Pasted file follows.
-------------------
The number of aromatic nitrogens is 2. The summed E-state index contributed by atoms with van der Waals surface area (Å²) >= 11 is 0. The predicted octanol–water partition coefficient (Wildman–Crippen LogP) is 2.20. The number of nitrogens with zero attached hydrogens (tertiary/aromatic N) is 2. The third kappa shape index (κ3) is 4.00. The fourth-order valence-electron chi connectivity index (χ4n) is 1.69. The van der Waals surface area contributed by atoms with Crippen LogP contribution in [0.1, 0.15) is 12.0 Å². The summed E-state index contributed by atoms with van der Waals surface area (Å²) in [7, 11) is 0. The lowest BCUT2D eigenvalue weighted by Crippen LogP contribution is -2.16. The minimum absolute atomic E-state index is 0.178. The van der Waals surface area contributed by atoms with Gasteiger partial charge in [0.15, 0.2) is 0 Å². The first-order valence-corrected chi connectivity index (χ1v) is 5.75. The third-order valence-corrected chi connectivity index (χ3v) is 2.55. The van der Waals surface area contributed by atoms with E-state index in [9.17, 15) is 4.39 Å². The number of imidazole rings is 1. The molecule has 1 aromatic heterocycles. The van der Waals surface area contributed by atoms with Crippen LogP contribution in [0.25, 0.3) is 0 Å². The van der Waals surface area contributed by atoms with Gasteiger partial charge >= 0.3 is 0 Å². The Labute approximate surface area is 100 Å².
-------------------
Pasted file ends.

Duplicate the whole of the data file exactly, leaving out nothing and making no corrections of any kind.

The number of aromatic nitrogens is 2. The summed E-state index contributed by atoms with van der Waals surface area (Å²) >= 11 is 0. The predicted octanol–water partition coefficient (Wildman–Crippen LogP) is 2.20. The number of nitrogens with zero attached hydrogens (tertiary/aromatic N) is 2. The third kappa shape index (κ3) is 4.00. The fourth-order valence-electron chi connectivity index (χ4n) is 1.69. The van der Waals surface area contributed by atoms with Crippen LogP contribution in [0.1, 0.15) is 12.0 Å². The summed E-state index contributed by atoms with van der Waals surface area (Å²) in [7, 11) is 0. The lowest BCUT2D eigenvalue weighted by Crippen LogP contribution is -2.16. The minimum absolute atomic E-state index is 0.178. The van der Waals surface area contributed by atoms with Gasteiger partial charge in [0.15, 0.2) is 0 Å². The first-order valence-corrected chi connectivity index (χ1v) is 5.75. The third-order valence-corrected chi connectivity index (χ3v) is 2.55. The van der Waals surface area contributed by atoms with E-state index in [9.17, 15) is 4.39 Å². The number of imidazole rings is 1. The molecule has 1 aromatic heterocycles. The van der Waals surface area contributed by atoms with Crippen LogP contribution in [0.25, 0.3) is 0 Å². The van der Waals surface area contributed by atoms with Gasteiger partial charge >= 0.3 is 0 Å². The Labute approximate surface area is 100 Å².